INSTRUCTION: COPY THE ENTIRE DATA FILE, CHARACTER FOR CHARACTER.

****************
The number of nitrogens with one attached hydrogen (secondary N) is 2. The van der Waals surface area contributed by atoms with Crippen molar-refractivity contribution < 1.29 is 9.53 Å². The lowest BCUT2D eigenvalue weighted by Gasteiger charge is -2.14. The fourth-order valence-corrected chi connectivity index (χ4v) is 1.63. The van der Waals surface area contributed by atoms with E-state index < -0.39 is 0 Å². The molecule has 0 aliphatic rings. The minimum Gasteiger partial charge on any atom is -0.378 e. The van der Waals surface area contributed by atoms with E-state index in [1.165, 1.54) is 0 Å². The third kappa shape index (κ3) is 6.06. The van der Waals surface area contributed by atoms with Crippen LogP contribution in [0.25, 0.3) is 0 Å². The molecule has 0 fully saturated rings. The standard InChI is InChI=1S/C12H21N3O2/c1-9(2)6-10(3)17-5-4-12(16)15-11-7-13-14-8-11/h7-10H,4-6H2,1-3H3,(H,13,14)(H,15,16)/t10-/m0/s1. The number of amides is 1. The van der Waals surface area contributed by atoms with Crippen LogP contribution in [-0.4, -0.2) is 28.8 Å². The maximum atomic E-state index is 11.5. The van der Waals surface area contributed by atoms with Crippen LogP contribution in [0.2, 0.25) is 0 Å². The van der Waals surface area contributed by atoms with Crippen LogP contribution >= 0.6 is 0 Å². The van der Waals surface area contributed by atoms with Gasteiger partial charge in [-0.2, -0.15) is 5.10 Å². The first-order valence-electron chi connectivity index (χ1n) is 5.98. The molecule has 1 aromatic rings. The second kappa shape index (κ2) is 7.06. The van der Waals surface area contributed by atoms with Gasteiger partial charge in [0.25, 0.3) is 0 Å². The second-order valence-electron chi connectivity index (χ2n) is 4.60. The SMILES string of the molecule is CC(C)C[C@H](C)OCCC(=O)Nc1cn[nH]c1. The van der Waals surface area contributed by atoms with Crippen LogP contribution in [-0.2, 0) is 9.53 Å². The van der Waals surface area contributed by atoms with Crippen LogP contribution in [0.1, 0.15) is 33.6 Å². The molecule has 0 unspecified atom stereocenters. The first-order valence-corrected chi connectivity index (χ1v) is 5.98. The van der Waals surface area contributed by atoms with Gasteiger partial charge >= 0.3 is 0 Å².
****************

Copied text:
The number of nitrogens with one attached hydrogen (secondary N) is 2. The van der Waals surface area contributed by atoms with Crippen molar-refractivity contribution < 1.29 is 9.53 Å². The lowest BCUT2D eigenvalue weighted by Gasteiger charge is -2.14. The fourth-order valence-corrected chi connectivity index (χ4v) is 1.63. The van der Waals surface area contributed by atoms with E-state index < -0.39 is 0 Å². The molecule has 0 aliphatic rings. The minimum Gasteiger partial charge on any atom is -0.378 e. The van der Waals surface area contributed by atoms with E-state index in [1.165, 1.54) is 0 Å². The third kappa shape index (κ3) is 6.06. The van der Waals surface area contributed by atoms with Crippen LogP contribution in [0.25, 0.3) is 0 Å². The molecule has 0 fully saturated rings. The standard InChI is InChI=1S/C12H21N3O2/c1-9(2)6-10(3)17-5-4-12(16)15-11-7-13-14-8-11/h7-10H,4-6H2,1-3H3,(H,13,14)(H,15,16)/t10-/m0/s1. The number of amides is 1. The van der Waals surface area contributed by atoms with Crippen LogP contribution in [-0.4, -0.2) is 28.8 Å². The maximum atomic E-state index is 11.5. The van der Waals surface area contributed by atoms with Crippen LogP contribution in [0.2, 0.25) is 0 Å². The van der Waals surface area contributed by atoms with Crippen LogP contribution >= 0.6 is 0 Å². The van der Waals surface area contributed by atoms with Gasteiger partial charge in [-0.2, -0.15) is 5.10 Å². The first-order valence-electron chi connectivity index (χ1n) is 5.98. The molecule has 1 aromatic rings. The second kappa shape index (κ2) is 7.06. The van der Waals surface area contributed by atoms with Gasteiger partial charge in [0.25, 0.3) is 0 Å². The second-order valence-electron chi connectivity index (χ2n) is 4.60. The SMILES string of the molecule is CC(C)C[C@H](C)OCCC(=O)Nc1cn[nH]c1. The van der Waals surface area contributed by atoms with Crippen LogP contribution in [-0.2, 0) is 9.53 Å². The van der Waals surface area contributed by atoms with Crippen LogP contribution in [0.1, 0.15) is 33.6 Å². The molecule has 0 unspecified atom stereocenters. The first-order valence-corrected chi connectivity index (χ1v) is 5.98. The van der Waals surface area contributed by atoms with Gasteiger partial charge >= 0.3 is 0 Å².